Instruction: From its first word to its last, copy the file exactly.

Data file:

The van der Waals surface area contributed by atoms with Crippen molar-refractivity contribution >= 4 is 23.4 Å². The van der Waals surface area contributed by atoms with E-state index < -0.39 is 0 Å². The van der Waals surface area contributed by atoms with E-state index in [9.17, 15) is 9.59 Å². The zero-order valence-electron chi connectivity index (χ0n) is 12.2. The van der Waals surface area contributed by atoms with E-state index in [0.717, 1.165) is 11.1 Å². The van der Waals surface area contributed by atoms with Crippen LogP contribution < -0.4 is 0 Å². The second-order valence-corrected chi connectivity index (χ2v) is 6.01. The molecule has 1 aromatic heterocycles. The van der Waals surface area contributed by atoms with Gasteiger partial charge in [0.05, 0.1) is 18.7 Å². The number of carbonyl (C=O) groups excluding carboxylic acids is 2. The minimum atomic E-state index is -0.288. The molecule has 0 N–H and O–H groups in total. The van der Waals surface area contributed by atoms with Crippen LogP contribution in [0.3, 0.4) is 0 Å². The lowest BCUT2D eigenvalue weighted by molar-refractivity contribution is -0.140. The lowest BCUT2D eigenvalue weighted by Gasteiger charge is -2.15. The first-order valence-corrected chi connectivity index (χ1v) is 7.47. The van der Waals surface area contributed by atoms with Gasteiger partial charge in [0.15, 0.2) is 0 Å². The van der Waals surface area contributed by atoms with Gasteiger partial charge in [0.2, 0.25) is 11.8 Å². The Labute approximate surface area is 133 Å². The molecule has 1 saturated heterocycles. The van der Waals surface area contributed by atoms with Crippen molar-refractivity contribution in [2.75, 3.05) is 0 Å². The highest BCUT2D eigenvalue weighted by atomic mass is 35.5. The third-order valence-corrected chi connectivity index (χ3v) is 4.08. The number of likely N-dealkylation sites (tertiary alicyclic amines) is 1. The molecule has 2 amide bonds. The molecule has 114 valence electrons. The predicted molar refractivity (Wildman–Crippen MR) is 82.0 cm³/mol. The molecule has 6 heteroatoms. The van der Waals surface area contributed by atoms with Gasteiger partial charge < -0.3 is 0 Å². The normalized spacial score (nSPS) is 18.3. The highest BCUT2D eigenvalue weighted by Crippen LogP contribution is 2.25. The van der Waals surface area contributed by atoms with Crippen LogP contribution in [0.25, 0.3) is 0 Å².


The van der Waals surface area contributed by atoms with Crippen molar-refractivity contribution >= 4 is 23.4 Å². The van der Waals surface area contributed by atoms with E-state index < -0.39 is 0 Å². The van der Waals surface area contributed by atoms with E-state index in [9.17, 15) is 9.59 Å². The zero-order valence-electron chi connectivity index (χ0n) is 12.2. The van der Waals surface area contributed by atoms with E-state index in [0.717, 1.165) is 11.1 Å². The van der Waals surface area contributed by atoms with Crippen LogP contribution < -0.4 is 0 Å². The second-order valence-corrected chi connectivity index (χ2v) is 6.01. The molecule has 1 aromatic heterocycles. The van der Waals surface area contributed by atoms with Gasteiger partial charge in [0.05, 0.1) is 18.7 Å². The number of carbonyl (C=O) groups excluding carboxylic acids is 2. The minimum atomic E-state index is -0.288. The molecule has 0 N–H and O–H groups in total. The van der Waals surface area contributed by atoms with Crippen LogP contribution in [0.3, 0.4) is 0 Å². The lowest BCUT2D eigenvalue weighted by molar-refractivity contribution is -0.140. The lowest BCUT2D eigenvalue weighted by Gasteiger charge is -2.15. The first-order valence-corrected chi connectivity index (χ1v) is 7.47. The van der Waals surface area contributed by atoms with Gasteiger partial charge in [0.15, 0.2) is 0 Å². The van der Waals surface area contributed by atoms with Gasteiger partial charge in [0.2, 0.25) is 11.8 Å². The Labute approximate surface area is 133 Å². The molecule has 1 saturated heterocycles. The van der Waals surface area contributed by atoms with Crippen molar-refractivity contribution in [2.75, 3.05) is 0 Å². The highest BCUT2D eigenvalue weighted by atomic mass is 35.5. The third-order valence-corrected chi connectivity index (χ3v) is 4.08. The number of likely N-dealkylation sites (tertiary alicyclic amines) is 1. The molecule has 2 amide bonds. The molecule has 114 valence electrons. The predicted molar refractivity (Wildman–Crippen MR) is 82.0 cm³/mol. The molecule has 6 heteroatoms. The van der Waals surface area contributed by atoms with Gasteiger partial charge < -0.3 is 0 Å². The normalized spacial score (nSPS) is 18.3. The highest BCUT2D eigenvalue weighted by Crippen LogP contribution is 2.25. The van der Waals surface area contributed by atoms with Crippen LogP contribution in [0.25, 0.3) is 0 Å².